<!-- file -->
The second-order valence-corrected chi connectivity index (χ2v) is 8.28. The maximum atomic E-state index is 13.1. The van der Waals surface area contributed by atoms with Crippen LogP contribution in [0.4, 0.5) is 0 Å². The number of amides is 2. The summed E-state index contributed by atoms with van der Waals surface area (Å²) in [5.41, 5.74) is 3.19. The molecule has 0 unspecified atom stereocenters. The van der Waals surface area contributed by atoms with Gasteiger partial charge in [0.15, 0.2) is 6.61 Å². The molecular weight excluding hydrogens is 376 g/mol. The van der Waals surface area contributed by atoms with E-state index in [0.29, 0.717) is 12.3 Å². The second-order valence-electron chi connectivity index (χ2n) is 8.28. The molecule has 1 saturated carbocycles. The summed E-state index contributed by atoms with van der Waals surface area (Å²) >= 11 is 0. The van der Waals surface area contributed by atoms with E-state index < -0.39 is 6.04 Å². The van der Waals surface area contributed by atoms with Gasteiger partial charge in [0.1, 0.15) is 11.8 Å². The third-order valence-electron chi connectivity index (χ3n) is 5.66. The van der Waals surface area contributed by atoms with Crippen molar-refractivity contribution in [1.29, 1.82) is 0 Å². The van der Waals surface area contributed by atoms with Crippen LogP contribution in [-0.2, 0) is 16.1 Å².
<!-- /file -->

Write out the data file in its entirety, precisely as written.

The second-order valence-corrected chi connectivity index (χ2v) is 8.28. The maximum atomic E-state index is 13.1. The van der Waals surface area contributed by atoms with Crippen LogP contribution in [0.4, 0.5) is 0 Å². The number of amides is 2. The summed E-state index contributed by atoms with van der Waals surface area (Å²) in [5.41, 5.74) is 3.19. The molecule has 0 unspecified atom stereocenters. The van der Waals surface area contributed by atoms with Gasteiger partial charge in [0.15, 0.2) is 6.61 Å². The molecular weight excluding hydrogens is 376 g/mol. The van der Waals surface area contributed by atoms with E-state index in [0.29, 0.717) is 12.3 Å². The second-order valence-electron chi connectivity index (χ2n) is 8.28. The molecule has 1 saturated carbocycles. The summed E-state index contributed by atoms with van der Waals surface area (Å²) >= 11 is 0. The van der Waals surface area contributed by atoms with E-state index < -0.39 is 6.04 Å². The van der Waals surface area contributed by atoms with Gasteiger partial charge in [0.1, 0.15) is 11.8 Å². The third-order valence-electron chi connectivity index (χ3n) is 5.66. The van der Waals surface area contributed by atoms with Crippen molar-refractivity contribution in [1.29, 1.82) is 0 Å². The van der Waals surface area contributed by atoms with Crippen LogP contribution in [-0.2, 0) is 16.1 Å².